Importantly, beta testers will also need a clear view of the northern sky:
“Why do I need a clear view of the northern sky to be a beta tester? The Starlink system is currently made up of nearly 600 satellites orbiting the Earth that can provide internet service in a very specific range — between 44 and 52 degrees north latitude.
“Your Starlink dish requires a clear view of the Northern sky in order to communicate with the Starlink satellites. Without the clear view, the Starlink dish cannot make a good connection and your service will be extremely poor.”
But even with ideal service, participants shouldn’t expect a seamless web connection, the source code says, since SpaceX’s work to improve the satellite network may cause intermittent disruptions.
“When connected, your service quality will be high, but your connection will not be consistent,” it says. “This means it may support streaming video with some buffering, but likely is not suitable for gaming or work purposes.”
People who sign up will be permitted to order a “Starlink Kit.” Once they do, they’ll be greeted with an order-confirmation page, according to the file.
“Your Starlink Kit will arrive via FedEx pre-assembled with a Starlink dish, router, power supply and mount depending on your dwelling type,” the file says.
Near the end of the FAQ is more detail about SpaceX’s technical argument for creating the Starlink internet service:
“How does Starlink internet work? Starlink will deliver high-speed broadband internet across the globe with a large, low-Earth constellation of relatively small but advanced satellites. Satellite internet works by sending information through the vacuum of space, where it travels nearly 50% faster than in fiber-optic cable.
“Most satellite internet services today come from single geostationary satellites that orbit the planet at about 35,000km, covering a fixed region of the Earth. Starlink, on the other hand, is a constellation of multiple satellites that orbit the planet much lower at about 550km, and cover the entire globe.
“Because the satellites are in a low orbit, the round-trip data time between the user and the satellite — also known as latency — is much lower than with satellites in geostationary orbit. This enables Starlink to deliver services like online gaming that are usually not possible on other satellite broadband systems.”
Finally, the FAQ says that beta testers who want to cancel can do so “at any time.”
The first rule of Starlink Beta is you do not talk about Starlink Beta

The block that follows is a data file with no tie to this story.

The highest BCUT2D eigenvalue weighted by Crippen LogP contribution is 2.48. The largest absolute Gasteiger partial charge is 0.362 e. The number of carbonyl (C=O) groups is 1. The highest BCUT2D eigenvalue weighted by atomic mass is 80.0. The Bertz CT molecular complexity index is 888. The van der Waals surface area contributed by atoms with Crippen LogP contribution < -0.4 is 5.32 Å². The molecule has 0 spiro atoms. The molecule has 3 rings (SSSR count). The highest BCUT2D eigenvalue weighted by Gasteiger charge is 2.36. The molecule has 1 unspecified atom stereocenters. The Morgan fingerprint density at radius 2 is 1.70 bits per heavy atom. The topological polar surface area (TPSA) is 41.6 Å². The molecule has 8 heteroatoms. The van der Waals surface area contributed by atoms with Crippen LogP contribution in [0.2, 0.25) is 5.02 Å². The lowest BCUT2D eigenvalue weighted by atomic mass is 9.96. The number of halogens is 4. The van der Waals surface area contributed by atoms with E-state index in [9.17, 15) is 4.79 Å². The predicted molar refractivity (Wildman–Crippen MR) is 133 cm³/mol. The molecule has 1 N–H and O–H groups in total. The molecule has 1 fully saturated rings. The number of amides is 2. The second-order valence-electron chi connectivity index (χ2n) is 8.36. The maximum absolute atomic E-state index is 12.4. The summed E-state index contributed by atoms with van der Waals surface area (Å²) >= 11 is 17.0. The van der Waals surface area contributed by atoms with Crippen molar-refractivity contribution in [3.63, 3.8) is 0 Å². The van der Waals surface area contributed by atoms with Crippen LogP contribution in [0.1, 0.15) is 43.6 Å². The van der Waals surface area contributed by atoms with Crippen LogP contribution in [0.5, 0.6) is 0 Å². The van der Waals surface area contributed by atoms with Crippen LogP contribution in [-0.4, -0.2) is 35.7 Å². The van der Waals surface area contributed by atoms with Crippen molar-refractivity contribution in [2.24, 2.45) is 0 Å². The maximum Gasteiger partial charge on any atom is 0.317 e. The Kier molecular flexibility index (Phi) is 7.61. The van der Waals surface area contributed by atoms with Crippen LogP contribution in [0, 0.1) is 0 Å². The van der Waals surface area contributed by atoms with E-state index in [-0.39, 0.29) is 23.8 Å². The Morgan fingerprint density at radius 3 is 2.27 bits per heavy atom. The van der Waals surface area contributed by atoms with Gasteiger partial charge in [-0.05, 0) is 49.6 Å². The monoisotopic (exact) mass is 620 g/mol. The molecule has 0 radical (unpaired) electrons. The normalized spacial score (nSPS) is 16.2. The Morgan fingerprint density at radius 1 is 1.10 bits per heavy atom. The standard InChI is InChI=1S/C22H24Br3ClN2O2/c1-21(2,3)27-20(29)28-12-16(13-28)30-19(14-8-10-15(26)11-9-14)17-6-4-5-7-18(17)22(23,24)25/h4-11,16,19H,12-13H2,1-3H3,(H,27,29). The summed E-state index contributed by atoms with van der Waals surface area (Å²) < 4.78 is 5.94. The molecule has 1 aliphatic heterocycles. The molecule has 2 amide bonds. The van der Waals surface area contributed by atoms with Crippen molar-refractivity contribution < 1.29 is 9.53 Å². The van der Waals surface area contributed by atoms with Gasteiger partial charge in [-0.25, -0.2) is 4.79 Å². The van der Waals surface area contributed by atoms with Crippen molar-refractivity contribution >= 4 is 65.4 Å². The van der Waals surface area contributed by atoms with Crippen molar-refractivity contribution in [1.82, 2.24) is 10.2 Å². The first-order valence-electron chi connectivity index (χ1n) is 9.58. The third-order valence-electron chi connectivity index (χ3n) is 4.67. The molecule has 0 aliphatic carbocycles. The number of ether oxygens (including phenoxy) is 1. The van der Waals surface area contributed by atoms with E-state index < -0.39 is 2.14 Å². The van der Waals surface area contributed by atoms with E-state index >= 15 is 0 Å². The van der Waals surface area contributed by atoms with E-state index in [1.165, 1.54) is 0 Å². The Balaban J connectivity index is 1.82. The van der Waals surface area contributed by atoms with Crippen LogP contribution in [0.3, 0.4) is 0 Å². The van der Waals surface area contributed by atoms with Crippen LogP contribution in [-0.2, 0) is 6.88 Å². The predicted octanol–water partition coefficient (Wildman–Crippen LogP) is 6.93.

The terms and conditions laid out in the file make clear the program isn’t one you can tell anyone about: Every tester will be required to sign a nondisclosure agreement.
“You are being provided early access to the Starlink Services. The Starlink Services and details like internet speeds, uptime, coverage, and other performance specifications are confidential and proprietary to SpaceX,” the file says.
“You may NOT discuss your participation in the Beta Program online or with those outside of your household, unless they are SpaceX employees.
“You must not share anything on social media about the Starlink Services or the Beta Program. This applies not only to public forums, but also to private accounts and restricted groups. Do not provide access or information about Starlink Services to the media or allow third-parties to take pictures of any part of the Starlink Kit.”
The site also says that over eight weeks testers may be expected to “dedicate an average of 30 minutes to 1 hour per day testing the Starlink Services and providing feedback on a periodic basis,” including through surveys, emails, and even calls with SpaceX employees.
Further, SpaceX also seems to want testers to install their own kits. This may be to test the ease of mounting an advanced satellite dish to a roof or wall, but perhaps also to protect trade secrets from curious local professionals who might post photos or descriptions of the tech.
“You are responsible for installing the Starlink Kit. Do not allow third-parties, or those not associated with SpaceX, to access or install the Starlink Kit unless you obtain approval” from SpaceX, the file says.
Doing anything illegal with a Starlink web connection won’t be tolerated, the terms say, noting user traffic will be monitored. Also, those users who don’t return the equipment within 30 days of SpaceX’s request will apparently be charged an “equipment fee.”
Though that fee is unspecified, it could be significant: The phased-array antenna inside each user terminal may cost more than $1,000 to make, some industry analysts have said.
Jake Swearingen and Samir Yahyazade contributed to this story.
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This story has been updated with new information.
Read the original article on Business Insider